Abstract

During the first 10–20 Kyr of the Eocene temperatures warmed by 4–8°C in middle and high latitudes, then cooled again over the succeeding ∼200 Kyr. Major changes in the composition of marine and terrestrial faunas, including one of the largest mammalian turnover events of the Cenozoic, occurred during this temperature excursion. To better understand the effects of rapid climatic change on continental biotas, we studied 60 fossil pollen samples collected from 900 m of section spanning approximately three million years of the late Paleocene and early Eocene; the samples come from the Fort Union Formation and Willwood Formation in the Bighorn Basin of northwestern Wyoming, paleolatitude approximately 47°N. There are 40 samples from the 500 m of rock deposited during the one million year interval centered on the Paleocene/Eocene boundary, although pollen was not preserved well in rocks representing the short warm interval at the base of the Eocene.

Overall, the palynoflora shows moderate change in composition and diversity. Two pollen taxa clearly expanded their ranges to include North America in the first 400 Kyr of the Eocene, Platycarya (Juglandaceae), and Intratriporopollenites instructus (cf. Tilia), but they account for less than 5% of pollen grains in the early Eocene. There are no last appearances of common taxa associated with the Paleocene/Eocene boundary. The most noticeable palynological changes are the decrease in abundance of Caryapollenites spp. and Polyatriopollenites vermontensis (Juglandaceae), and the increase in abundance of Taxodiaceae (bald cypress family), Ulmaceae (elm family), and Betulaceae (birch family), particularly Alnipollenites spp. (alder). There are 22% more species in the Eocene samples than in the Paleocene samples; mean richness of Eocene samples is 17% higher than the mean of Paleocene samples. The mean evenness of Eocene samples is higher than that of Paleocene samples, but the difference is not significant.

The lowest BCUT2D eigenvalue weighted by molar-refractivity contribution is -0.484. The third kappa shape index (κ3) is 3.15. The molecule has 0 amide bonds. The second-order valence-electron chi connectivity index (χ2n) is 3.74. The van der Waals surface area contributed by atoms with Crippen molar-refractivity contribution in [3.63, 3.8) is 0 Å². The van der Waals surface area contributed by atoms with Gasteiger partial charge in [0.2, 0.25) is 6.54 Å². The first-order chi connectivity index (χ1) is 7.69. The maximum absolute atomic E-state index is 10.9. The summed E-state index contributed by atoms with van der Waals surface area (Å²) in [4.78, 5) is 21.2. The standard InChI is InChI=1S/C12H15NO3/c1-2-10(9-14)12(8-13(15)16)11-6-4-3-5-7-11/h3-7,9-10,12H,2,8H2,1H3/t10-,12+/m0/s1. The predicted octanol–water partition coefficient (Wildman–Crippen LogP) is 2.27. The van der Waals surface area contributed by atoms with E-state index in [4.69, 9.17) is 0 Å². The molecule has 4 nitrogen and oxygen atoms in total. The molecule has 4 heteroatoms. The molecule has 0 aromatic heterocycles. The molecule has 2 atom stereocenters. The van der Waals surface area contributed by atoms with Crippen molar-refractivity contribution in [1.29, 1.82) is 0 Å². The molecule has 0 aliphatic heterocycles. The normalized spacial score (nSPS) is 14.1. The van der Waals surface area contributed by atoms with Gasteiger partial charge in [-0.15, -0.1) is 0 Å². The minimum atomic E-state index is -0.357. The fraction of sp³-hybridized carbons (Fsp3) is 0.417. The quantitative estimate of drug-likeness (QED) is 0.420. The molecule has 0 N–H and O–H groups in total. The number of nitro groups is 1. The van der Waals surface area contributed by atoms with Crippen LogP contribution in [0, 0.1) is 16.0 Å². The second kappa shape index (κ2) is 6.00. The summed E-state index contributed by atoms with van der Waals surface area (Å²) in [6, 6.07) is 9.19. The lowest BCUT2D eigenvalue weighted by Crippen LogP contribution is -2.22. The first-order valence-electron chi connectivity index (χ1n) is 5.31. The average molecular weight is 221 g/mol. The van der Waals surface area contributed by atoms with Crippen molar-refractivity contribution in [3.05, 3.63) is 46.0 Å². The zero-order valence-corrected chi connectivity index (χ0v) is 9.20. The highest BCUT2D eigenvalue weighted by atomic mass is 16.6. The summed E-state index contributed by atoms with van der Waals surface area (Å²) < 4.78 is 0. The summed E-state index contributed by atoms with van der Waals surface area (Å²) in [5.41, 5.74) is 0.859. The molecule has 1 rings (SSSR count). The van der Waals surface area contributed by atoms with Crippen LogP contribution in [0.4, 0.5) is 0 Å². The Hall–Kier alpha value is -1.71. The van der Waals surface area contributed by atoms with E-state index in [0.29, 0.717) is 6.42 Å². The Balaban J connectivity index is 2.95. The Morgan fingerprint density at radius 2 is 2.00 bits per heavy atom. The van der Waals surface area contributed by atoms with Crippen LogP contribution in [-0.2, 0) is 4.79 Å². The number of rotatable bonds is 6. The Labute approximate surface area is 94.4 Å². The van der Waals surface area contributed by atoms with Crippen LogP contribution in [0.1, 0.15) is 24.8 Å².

The modest level of floral change during the late Paleocene and early Eocene contrasts with the major taxonomic turnover and ecological rearrangement of North American mammalian faunas observed at the same time. Faunal change probably resulted from intercontinental range expansion across Arctic land bridges that became habitable as a result of high-latitude warming, so it is surprising that climatically sensitive plants did not also experience a major episode of interchange. The absence of fossil plants from the temperature excursion interval itself could prevent us from recognizing a transient shift in floral composition, but it is clear that the flora did not undergo a major and permanent restructuring like that seen in the mammals. The contrast between the moderate floral response to warming and the strong faunal response is consistent with the idea that interactions between immigrant and native taxa, rather than climate directly, were the primary cause of terrestrial biotic change across the Paleocene/Eocene boundary.

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